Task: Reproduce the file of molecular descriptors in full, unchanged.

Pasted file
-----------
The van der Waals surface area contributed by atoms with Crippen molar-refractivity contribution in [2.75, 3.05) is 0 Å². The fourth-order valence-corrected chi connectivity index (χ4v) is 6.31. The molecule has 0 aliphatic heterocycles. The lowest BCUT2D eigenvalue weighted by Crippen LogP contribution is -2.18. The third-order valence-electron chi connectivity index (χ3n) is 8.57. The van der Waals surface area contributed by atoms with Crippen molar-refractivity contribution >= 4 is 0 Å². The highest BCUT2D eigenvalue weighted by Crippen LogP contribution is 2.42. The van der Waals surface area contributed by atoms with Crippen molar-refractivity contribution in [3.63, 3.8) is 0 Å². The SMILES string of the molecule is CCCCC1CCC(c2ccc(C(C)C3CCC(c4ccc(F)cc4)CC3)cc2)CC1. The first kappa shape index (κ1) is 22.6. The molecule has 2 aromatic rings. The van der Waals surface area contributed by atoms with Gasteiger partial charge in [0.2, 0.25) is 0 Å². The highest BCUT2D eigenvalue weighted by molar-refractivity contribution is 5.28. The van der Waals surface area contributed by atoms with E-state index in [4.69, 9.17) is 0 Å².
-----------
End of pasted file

The van der Waals surface area contributed by atoms with Crippen molar-refractivity contribution in [2.75, 3.05) is 0 Å². The fourth-order valence-corrected chi connectivity index (χ4v) is 6.31. The molecule has 0 aliphatic heterocycles. The lowest BCUT2D eigenvalue weighted by Crippen LogP contribution is -2.18. The third-order valence-electron chi connectivity index (χ3n) is 8.57. The van der Waals surface area contributed by atoms with Crippen molar-refractivity contribution >= 4 is 0 Å². The highest BCUT2D eigenvalue weighted by Crippen LogP contribution is 2.42. The van der Waals surface area contributed by atoms with Crippen molar-refractivity contribution in [3.63, 3.8) is 0 Å². The SMILES string of the molecule is CCCCC1CCC(c2ccc(C(C)C3CCC(c4ccc(F)cc4)CC3)cc2)CC1. The first kappa shape index (κ1) is 22.6. The molecule has 2 aromatic rings. The van der Waals surface area contributed by atoms with Gasteiger partial charge in [0.2, 0.25) is 0 Å². The highest BCUT2D eigenvalue weighted by molar-refractivity contribution is 5.28. The van der Waals surface area contributed by atoms with E-state index in [4.69, 9.17) is 0 Å².